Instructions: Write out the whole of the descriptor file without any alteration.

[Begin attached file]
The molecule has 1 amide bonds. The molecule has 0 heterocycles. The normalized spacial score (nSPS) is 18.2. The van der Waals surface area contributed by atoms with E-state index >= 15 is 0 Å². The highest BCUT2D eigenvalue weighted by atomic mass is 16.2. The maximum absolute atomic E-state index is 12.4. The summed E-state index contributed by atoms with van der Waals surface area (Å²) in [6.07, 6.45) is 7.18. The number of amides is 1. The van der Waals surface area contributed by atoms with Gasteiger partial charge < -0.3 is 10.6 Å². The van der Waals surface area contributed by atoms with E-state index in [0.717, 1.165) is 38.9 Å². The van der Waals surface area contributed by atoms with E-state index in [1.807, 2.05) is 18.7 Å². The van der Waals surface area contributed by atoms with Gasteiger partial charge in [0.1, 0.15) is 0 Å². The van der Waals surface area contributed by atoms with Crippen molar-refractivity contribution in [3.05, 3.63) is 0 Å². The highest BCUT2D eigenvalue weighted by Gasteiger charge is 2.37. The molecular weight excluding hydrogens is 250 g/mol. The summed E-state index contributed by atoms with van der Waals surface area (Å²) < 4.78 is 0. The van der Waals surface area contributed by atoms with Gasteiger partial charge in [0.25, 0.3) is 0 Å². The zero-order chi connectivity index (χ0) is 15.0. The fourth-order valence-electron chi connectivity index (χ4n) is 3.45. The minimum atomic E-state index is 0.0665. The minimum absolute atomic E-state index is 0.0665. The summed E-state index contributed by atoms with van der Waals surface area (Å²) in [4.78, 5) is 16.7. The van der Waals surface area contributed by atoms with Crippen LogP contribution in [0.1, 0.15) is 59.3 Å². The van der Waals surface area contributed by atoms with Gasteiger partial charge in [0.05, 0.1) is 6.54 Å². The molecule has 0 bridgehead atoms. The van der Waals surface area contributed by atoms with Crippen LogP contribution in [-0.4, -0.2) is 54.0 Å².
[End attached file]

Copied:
The molecule has 1 amide bonds. The molecule has 0 heterocycles. The normalized spacial score (nSPS) is 18.2. The van der Waals surface area contributed by atoms with E-state index >= 15 is 0 Å². The highest BCUT2D eigenvalue weighted by atomic mass is 16.2. The maximum absolute atomic E-state index is 12.4. The summed E-state index contributed by atoms with van der Waals surface area (Å²) in [6.07, 6.45) is 7.18. The number of amides is 1. The van der Waals surface area contributed by atoms with Gasteiger partial charge < -0.3 is 10.6 Å². The van der Waals surface area contributed by atoms with E-state index in [0.717, 1.165) is 38.9 Å². The van der Waals surface area contributed by atoms with E-state index in [1.807, 2.05) is 18.7 Å². The van der Waals surface area contributed by atoms with Gasteiger partial charge in [0.1, 0.15) is 0 Å². The van der Waals surface area contributed by atoms with Crippen molar-refractivity contribution in [3.05, 3.63) is 0 Å². The highest BCUT2D eigenvalue weighted by Gasteiger charge is 2.37. The molecular weight excluding hydrogens is 250 g/mol. The summed E-state index contributed by atoms with van der Waals surface area (Å²) < 4.78 is 0. The van der Waals surface area contributed by atoms with Gasteiger partial charge in [0.25, 0.3) is 0 Å². The zero-order chi connectivity index (χ0) is 15.0. The fourth-order valence-electron chi connectivity index (χ4n) is 3.45. The minimum atomic E-state index is 0.0665. The minimum absolute atomic E-state index is 0.0665. The summed E-state index contributed by atoms with van der Waals surface area (Å²) in [4.78, 5) is 16.7. The van der Waals surface area contributed by atoms with Crippen LogP contribution in [0.1, 0.15) is 59.3 Å². The van der Waals surface area contributed by atoms with Gasteiger partial charge in [0.05, 0.1) is 6.54 Å². The molecule has 0 bridgehead atoms. The van der Waals surface area contributed by atoms with Crippen LogP contribution in [-0.4, -0.2) is 54.0 Å².